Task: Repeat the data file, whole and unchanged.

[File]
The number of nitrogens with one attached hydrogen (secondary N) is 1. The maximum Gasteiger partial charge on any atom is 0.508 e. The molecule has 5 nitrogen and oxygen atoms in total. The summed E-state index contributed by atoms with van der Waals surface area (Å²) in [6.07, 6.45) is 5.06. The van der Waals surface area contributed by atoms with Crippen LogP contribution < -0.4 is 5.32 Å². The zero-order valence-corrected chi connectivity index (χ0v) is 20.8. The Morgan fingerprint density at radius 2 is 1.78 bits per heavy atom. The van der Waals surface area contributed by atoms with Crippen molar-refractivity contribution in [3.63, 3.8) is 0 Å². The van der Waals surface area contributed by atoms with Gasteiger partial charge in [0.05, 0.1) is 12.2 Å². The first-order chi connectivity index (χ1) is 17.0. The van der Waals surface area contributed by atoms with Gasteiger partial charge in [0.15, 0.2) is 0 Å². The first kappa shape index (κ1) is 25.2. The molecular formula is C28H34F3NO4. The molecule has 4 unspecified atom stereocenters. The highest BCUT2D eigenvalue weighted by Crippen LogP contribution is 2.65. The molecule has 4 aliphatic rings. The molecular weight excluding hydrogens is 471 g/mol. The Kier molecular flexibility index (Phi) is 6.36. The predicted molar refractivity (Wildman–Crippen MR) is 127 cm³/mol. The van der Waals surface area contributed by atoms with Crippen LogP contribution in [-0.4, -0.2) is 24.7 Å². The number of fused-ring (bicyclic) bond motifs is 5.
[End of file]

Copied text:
The number of nitrogens with one attached hydrogen (secondary N) is 1. The maximum Gasteiger partial charge on any atom is 0.508 e. The molecule has 5 nitrogen and oxygen atoms in total. The summed E-state index contributed by atoms with van der Waals surface area (Å²) in [6.07, 6.45) is 5.06. The van der Waals surface area contributed by atoms with Crippen LogP contribution < -0.4 is 5.32 Å². The zero-order valence-corrected chi connectivity index (χ0v) is 20.8. The Morgan fingerprint density at radius 2 is 1.78 bits per heavy atom. The van der Waals surface area contributed by atoms with Crippen molar-refractivity contribution in [3.63, 3.8) is 0 Å². The van der Waals surface area contributed by atoms with Gasteiger partial charge in [0.05, 0.1) is 12.2 Å². The first-order chi connectivity index (χ1) is 17.0. The van der Waals surface area contributed by atoms with Gasteiger partial charge in [0.15, 0.2) is 0 Å². The first kappa shape index (κ1) is 25.2. The molecular formula is C28H34F3NO4. The molecule has 4 unspecified atom stereocenters. The highest BCUT2D eigenvalue weighted by Crippen LogP contribution is 2.65. The molecule has 4 aliphatic rings. The molecular weight excluding hydrogens is 471 g/mol. The Kier molecular flexibility index (Phi) is 6.36. The predicted molar refractivity (Wildman–Crippen MR) is 127 cm³/mol. The van der Waals surface area contributed by atoms with Crippen LogP contribution in [-0.4, -0.2) is 24.7 Å². The number of fused-ring (bicyclic) bond motifs is 5.